She now has a new lawyer but her life has been totally and completely disrupted and it may take a year to get this resolved.

 

So there was a valid issue with her visa and thus denied a Green Card.  So this has nothing to do with Mexicans, the Rio Grande, etc.  It's a bureaucratic bungle, but a smudge on her record nonethless. 

 

Until the issue is fixed, it's not really anyone's fault is it?  Just a clerical/historical error that is popping up on her file and forcing them to deny entry. 

 

Let's not create racial biases where none existed...there are plenty of issues already that have become racist and divisive.  Cheers!

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I read the original post and thought it was very odd that a marriage green card would be denied. It is incredible how much legal discrepancy there is at customs. You would think it is very cut-and-dry when it comes to which visa types are allowed, what the dates are, etc.

 

I would suggest border crossing through well-traveled routes. I would assume customs at major crossings are (1) better versed in the law, (2) less biased as they have more exposure to different people constantly coming in/out, (3) simply busier and therefore less likely to make mountains out of molehills and waste time.

 

Good luck to your friend.

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First off as far as I, and her US lawyer, can see there is certainly no valid issue with the visa.

 

Also, nowhere did I mention anything racial. I guess the point I am trying to make here is that this is an actual example of just how the dysfunctional the US immigration system has become.

 

I was also trying to answer Mr. Trump’s question.

 

However.

 

Since the subject came up, I wonder if the motivation for this decision is actually deeper than it appears on the surface.

 

Is it actually racially motivated? Is it some sort of reverse discrimination - “we don’t want to be seen as just kicking out Hispanics, we better kick out some Canadians and Europeans to prove we are not discriminating against anyone”?

 

I say this with the personal knowledge that this has happened to her TWICE and also at least two other people who have had similar experiences, one from Sweden, one from S. Africa - all happen to be white - so is it just a bureaucratic screw up after all or are they attempting to balance the scale in any way they can, legitimate or not?

 

If even well educated, contributing people who can be of benefit to the US are being run out of the country, it would seem to be very short sighted for any country to try and completely close their borders.

 

As a Canadian I guess I would say that if you good folks to the South don't want well educated, stable, healthy English speaking people who are willing to work - send 'em North we'll take every one of them.

*****************************************

 

Off topic.....

 

As I write this CNN is playing clips of Trump repeatedly talking about the “Invasion” of Arizona, New Mexico and Texas from Mexico.

 

Hmmm ... Wasn't it the US that invaded Mexico in the mid 1800's and seized what is now Texas, New Mexico, Arizona and California in the first place?

 

Naaa I must have that wrong.

*********************************************

 

LC - That is quite correct and very good advice, unfortuantely it is not always practical.

 

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I read the original post and thought it was very odd that a marriage green card would be denied. It is incredible how much legal discrepancy there is at customs. You would think it is very cut-and-dry when it comes to which visa types are allowed, what the dates are, etc.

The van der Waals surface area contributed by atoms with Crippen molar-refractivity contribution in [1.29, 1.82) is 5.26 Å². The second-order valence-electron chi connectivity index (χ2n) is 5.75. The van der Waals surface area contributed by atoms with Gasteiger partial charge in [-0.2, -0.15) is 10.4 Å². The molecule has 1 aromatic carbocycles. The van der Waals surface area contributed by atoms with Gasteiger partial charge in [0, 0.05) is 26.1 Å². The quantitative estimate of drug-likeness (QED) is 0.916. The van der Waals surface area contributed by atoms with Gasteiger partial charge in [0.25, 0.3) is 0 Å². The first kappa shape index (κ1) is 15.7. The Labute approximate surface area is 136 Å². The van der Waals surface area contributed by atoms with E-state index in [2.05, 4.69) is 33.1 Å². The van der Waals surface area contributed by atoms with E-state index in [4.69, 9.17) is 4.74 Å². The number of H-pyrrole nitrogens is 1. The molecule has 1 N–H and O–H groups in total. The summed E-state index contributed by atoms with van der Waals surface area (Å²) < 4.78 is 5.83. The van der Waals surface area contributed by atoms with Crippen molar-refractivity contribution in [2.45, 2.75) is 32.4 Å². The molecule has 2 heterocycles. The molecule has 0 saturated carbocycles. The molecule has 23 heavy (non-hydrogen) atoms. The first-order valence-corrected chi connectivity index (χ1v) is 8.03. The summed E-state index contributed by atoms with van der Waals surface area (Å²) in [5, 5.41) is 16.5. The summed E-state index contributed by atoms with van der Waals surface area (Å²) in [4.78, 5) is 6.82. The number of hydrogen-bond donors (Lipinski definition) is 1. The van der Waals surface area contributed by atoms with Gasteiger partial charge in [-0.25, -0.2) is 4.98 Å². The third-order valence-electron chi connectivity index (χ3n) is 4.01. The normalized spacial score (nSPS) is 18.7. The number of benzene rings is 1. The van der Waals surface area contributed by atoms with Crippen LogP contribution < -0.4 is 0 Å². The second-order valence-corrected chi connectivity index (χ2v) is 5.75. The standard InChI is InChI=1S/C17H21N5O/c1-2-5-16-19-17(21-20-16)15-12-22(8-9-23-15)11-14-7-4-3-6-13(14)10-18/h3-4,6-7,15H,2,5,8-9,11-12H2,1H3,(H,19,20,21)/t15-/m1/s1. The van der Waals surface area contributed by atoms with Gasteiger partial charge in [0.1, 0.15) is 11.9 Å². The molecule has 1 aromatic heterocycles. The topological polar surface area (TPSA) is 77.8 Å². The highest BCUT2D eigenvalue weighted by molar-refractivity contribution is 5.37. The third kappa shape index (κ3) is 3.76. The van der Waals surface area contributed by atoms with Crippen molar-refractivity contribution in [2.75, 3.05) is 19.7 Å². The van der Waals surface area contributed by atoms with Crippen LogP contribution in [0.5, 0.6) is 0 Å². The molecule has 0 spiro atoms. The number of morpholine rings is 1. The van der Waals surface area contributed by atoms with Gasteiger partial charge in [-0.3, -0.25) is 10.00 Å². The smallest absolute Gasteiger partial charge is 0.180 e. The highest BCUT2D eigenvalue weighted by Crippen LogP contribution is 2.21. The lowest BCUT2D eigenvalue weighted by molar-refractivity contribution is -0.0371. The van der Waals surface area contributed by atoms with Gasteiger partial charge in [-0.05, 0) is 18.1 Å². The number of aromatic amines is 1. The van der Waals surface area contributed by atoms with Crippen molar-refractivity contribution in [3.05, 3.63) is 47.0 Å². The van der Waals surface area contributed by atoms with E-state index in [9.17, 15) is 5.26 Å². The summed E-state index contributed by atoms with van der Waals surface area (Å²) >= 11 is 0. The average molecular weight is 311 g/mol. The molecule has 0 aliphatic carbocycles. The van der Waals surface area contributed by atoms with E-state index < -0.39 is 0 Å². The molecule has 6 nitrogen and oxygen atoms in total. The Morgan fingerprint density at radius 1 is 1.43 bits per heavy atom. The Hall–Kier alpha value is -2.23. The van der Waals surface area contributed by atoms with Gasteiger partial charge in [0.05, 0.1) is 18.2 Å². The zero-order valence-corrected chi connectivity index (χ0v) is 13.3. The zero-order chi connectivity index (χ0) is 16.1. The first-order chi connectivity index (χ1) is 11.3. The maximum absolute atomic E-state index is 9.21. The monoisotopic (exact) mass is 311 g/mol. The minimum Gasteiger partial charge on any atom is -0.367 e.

I would suggest border crossing through well-traveled routes. I would assume customs at major crossings are (1) better versed in the law, (2) less biased as they have more exposure to different people constantly coming in/out, (3) simply busier and therefore less likely to make mountains out of molehills and waste time.

 

Good luck to your friend.

 

Surprisingly, this won't matter.  Under the Obama Administration, believe it or not, and made even more strict and tighter under the Trump Administration, it's very hard to correct errors on records so that you aren't denied entry to the U.S.  For some people using an immigration lawyer, it can still take a couple of years to fix it. 

 

Alot of this problem started when the Obama Administration gave customs officers the power to deny entry on sight...so you piss off the customs officers, BAM, he/she can ban you for five years.  No supervisor, administrator, etc...that custom's officer can put a mark on your record that bans you outright at all ports of entry for five years.  Now you have to go find a lawyer to argue it...and that takes time, paperwork and money.  Cheers!

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LC - That is quite correct and very good advice, unfortuantely it is not always practical.

Very true unfortunately.

 

Taking a guess as to how much of a cluster#(*@ US immigrations is, I would imagine they are (incorrectly) using the initial visa issue at that small crossing as the reason to deny the green card, i.e. a prior history of visa/immigration offenses.

 

The notice may say there is no recourse but I would advise the husband to investigate further. It sounds like US customs screwed up and now he, an American citizen, is paying the price. Hell, tell him to reach out to the office of his Senator if it gets that far. No stone unturned kind of attitude.

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Is it actually racially motivated? Is it some sort of reverse discrimination - “we don’t want to be seen as just kicking out Hispanics, we better kick out some Canadians and Europeans to prove we are not discriminating against anyone”?

 

No, it's not only that.  They are just tightening the screws on all forms of immigration.  Populous governments tend to become introverted...bring jobs home, close our borders, expel illegals, tighten rule of law, etc.  The U.S. has not been an easy place to immigrate to for nearly two decades now...and become much more difficult in the last decade...especially refugee applications.